The relationship between nationalism and communism was an interesting one. One would think they would not be compatible, as the working class has no singular national identity, as workers are everywhere and their struggles against capitalism are the same. However, Stalin linked the two, almost as a continuation of his policy of building socialism in the Soviet Union. By encouraging nationalism, of that identity of being a citizen of the Soviet Union, he provided another way that the citizens of the nation could tie themselves to it, outside of being workers in a communist society.

This post earned a Red Star award from the editorial team

Sources

For the Fatherland!

The New Military Oath

Alexander Nevsky

 

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8 thoughts on “Nationalism, Communism, and the Soviet Union

  1. This was an incredibly well written post. I learned a lot from your thoughts and by looking through the sources presented. The concept of nationality being merged with that of Communism is in fact, like you said, and interesting concept to grasp. Overall, I think you did a fantastic job explaining why the two ideas (nationalism and communism) wouldn’t seem to be work together, but in the end somewhat did.

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  2. This was a great post and I loved how you broke down multiple aspects as to how Stalin intertwined communism and nationalism. It is interesting to watch the shift from the beginning of a Soviet state where it emphasized all workers as a nation and transformed into being part of something more than just the working nation, but rather the Soviet nation. I thought that by using the film it made it very clear how important it was to people of the time to understand that communism and nationalism were linked. I love that you made the point that we tend to think of communism and nationalism not mixing together because we tend to think of ourselves as having high levels of nationalism in America, yet Stalin firmly believed and spoke as though the two were equals. Loved this post overall.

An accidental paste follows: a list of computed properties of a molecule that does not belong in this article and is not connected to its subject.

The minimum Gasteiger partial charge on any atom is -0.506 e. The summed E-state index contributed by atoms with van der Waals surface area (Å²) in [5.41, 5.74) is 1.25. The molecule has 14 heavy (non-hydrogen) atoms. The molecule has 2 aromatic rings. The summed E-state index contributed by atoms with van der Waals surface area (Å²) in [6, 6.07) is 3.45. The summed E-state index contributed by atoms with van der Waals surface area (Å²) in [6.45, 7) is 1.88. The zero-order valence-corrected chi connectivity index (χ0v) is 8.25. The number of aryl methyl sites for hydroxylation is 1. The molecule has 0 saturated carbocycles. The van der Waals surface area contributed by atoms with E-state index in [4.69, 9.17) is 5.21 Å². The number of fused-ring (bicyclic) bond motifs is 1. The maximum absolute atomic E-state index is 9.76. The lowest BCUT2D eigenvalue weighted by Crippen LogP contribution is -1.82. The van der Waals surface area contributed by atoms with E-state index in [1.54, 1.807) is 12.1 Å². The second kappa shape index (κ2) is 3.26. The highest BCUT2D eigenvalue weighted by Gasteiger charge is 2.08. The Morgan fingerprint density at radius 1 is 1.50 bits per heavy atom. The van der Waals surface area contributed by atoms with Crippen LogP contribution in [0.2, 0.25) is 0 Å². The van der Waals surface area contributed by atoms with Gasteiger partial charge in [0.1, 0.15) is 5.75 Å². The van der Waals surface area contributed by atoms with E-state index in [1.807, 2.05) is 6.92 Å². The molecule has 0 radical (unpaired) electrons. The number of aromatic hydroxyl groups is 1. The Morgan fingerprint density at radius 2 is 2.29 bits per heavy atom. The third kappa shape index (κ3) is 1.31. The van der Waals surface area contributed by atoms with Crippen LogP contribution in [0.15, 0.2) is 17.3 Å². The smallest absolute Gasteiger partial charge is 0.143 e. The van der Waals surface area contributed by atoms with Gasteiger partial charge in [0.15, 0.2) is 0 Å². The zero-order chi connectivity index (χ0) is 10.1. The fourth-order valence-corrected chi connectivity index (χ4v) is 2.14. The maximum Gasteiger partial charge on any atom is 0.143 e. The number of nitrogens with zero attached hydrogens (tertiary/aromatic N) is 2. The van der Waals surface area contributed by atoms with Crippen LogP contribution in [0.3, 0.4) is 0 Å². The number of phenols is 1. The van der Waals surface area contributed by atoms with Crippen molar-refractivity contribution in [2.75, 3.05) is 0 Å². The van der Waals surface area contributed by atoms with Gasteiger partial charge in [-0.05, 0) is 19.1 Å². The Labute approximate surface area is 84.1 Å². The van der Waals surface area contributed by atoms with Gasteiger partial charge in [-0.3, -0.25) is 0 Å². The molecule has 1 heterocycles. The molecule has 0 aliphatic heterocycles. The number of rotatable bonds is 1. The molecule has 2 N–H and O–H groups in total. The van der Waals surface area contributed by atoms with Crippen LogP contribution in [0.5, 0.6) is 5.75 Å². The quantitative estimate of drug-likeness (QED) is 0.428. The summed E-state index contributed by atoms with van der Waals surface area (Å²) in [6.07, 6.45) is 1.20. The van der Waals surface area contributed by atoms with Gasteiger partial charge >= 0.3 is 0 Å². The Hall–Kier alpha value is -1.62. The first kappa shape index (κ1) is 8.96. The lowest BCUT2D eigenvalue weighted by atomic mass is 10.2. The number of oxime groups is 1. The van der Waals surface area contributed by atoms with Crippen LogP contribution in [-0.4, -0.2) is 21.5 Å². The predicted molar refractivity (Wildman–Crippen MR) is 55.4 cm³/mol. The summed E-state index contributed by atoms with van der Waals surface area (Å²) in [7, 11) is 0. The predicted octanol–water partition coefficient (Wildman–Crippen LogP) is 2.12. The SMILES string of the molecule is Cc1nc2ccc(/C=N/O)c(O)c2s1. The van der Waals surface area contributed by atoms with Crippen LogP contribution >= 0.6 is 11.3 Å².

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  3. I thought you did a great job detailing how Stalin made nationalism synonymous with communism. I think it is clear that this worked as being more nationalistic became a coveted goal that went hand in had with becoming a more devout communist and working for the betterment of the people. Solid post this week!

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  4. I like how you describe how Stalin interwove communism and nationalism, however I wouldn’t say that they ordinarily have to be separated. Although the workers did share distinctively different cultures throughout Russia, they shared common power amongst the state and a shared struggle against capitalism. These commonalities are what ultimately defines the working class as Soviet and is what becomes ingrained as Soviet nationalism.

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  5. I think you did a wonderful job explaining nationalism and Stalins views and objectives when it came to nationalism. You also made a very fascinating point about the relationship between nationalism and communism and how Stalin connected the two. You taught me a lot about nationalism and communism in the area that I didn’t previous know anything about. Good job!

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  6. This was a great post. Very interesting to read about these two concepts and their relationship. Also a good job with explaining Stalin’s view on the concepts. I liked that you used the image to go with the film you mentioned.

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  7. The practice of combining socialist economics with a conservative social policy is paralleled in fascist Germany at the same time period. It’s a unique sight in World War 2 to see two great powers (Germany and Russia) under a system of totalitarian nationalism, with only a few core ideological differences waging war on one another.